‘SNL’ stumbles over portrayal of Biden | Columns
Whatever problems the real Joe Biden faces with polls and politics, they are pale in comparison to what the fake Joe Biden characters suffer on âSaturday Night Liveâ.
When the NBC series returned for its 47th season, a new actor named James Austin Johnson attempted to portray Biden. His performance, to be diplomatic, was not very good. A hairpiece and a hoarse voice don’t make a persuasive parody.
SNL can’t seem to resolve its Biden issue. It’s confusing considering that the series helped invent the kind of mockery of incumbent presidents in 1975. It was the year that President Gerald Ford slipped down the steps of Air Force One, leading to the performance. memorable Ford, an accomplished college athlete and in no way means a klutz, like a bumbler and a stumble. This marked Ford and helped reduce his chances against Jimmy Carter the following year.
Every president since Ford has received the SNL treatment, but no Biden character has clicked. Indeed, the show went on for 255 days without portraying the current president in an opening skit – an unprecedented amount of time, suggesting that either the show can’t feature a good President Biden, or its producers don’t know. how far to go to mock him at a time when the nation is in the throes of political division.
“Broadway is back, and it’s exciting, isn’t it?” Johnson’s Biden said. âThe Taliban too. Win some lose.
The lack of humor was compounded by the fact that Johnson didn’t look or sound the part. In Chevy Chase’s day it didn’t matter, but more recent TV impersonators used heavy makeup and facial devices to capture the look of a president, and the best of them nailed down aspects of the mannerism and speech.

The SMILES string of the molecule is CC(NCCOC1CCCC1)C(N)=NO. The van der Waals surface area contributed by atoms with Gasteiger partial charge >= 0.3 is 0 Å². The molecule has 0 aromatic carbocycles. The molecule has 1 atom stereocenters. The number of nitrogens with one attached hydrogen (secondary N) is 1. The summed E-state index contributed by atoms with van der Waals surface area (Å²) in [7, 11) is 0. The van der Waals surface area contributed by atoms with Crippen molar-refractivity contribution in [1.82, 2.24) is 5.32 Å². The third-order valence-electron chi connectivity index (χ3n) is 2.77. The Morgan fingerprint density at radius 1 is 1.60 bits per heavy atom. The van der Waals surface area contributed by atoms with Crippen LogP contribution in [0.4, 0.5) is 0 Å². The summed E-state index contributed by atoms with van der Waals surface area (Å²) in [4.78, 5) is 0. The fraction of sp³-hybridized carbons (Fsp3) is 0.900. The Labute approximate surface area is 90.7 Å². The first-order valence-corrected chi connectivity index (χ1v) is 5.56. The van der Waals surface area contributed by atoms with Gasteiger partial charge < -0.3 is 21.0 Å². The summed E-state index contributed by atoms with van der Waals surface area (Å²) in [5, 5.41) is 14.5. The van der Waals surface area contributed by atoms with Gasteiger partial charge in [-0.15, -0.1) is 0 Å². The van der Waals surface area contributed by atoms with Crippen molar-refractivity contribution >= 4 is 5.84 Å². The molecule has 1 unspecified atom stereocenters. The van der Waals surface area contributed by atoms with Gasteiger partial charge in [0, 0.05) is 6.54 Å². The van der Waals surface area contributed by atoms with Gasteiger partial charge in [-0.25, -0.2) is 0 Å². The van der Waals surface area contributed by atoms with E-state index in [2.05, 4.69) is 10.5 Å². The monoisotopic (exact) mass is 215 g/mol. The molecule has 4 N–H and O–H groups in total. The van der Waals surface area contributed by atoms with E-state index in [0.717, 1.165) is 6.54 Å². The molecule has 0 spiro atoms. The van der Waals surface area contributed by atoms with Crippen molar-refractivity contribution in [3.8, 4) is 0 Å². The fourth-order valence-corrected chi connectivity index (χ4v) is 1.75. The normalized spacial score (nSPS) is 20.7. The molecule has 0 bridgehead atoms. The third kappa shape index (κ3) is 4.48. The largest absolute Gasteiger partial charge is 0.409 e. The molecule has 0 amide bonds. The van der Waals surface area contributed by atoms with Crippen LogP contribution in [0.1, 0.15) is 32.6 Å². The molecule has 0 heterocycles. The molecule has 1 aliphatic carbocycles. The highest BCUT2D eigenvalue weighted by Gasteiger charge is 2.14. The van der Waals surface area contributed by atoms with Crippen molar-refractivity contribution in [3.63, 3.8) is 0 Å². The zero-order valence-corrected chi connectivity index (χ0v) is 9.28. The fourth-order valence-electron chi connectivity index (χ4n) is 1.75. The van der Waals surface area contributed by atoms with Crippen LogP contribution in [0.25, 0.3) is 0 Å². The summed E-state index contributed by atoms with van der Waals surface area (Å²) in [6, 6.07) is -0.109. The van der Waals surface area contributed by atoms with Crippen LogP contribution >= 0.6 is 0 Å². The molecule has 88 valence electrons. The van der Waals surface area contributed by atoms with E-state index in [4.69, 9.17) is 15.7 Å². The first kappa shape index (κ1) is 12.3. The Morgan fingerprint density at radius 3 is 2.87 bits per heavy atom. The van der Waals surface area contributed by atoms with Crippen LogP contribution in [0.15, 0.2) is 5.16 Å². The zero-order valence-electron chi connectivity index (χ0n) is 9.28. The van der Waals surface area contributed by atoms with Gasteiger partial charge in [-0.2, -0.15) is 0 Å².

It peaked with Donald Trump, the most imitated sitting president since the entire fiscal year began in 1962, with the impersonation of John F. Kennedy by comedian Vaughn Meader.
When Joe Biden was vice president, SNL featured a nifty Jason Sudeikis impersonation. During Biden’s presidential run, Woody Harrelson took a turn, with a toothy, straightforward portrayal of the headlines, followed by the controversial effort of Jim Carrey. Some thought that Carrey, while funny, was not convincing. A few commentators have gone so far as to suggest that Carrey’s character is dangerous as it could hurt Biden’s chances.
After the election, Jim Carrey disappeared from SNL, like almost all attempts to portray President Biden.
Arguably, SNL’s most successful presidential performance was Dana Carvey’s George HW Bush. As with his other characters, Carvey identified unique speech patterns and exaggerated them. But here’s the deal: Carvey is now doing Joe Biden better than anyone, as can be seen in his guest photos with Stephen Colbert. Why doesn’t SNL pay him what he wants to reprise the role?
Last March, President Biden fell on the steps of Air Force One. We know what Chevy Chase and the original SNL writers would have done with it, but the current group didn’t consider it worthy of a sketch. In its pale effort to mock the sitting president, SNL has stumbled ever since.
The Peter Funt column is distributed by the Cagle Cartoons newspaper union.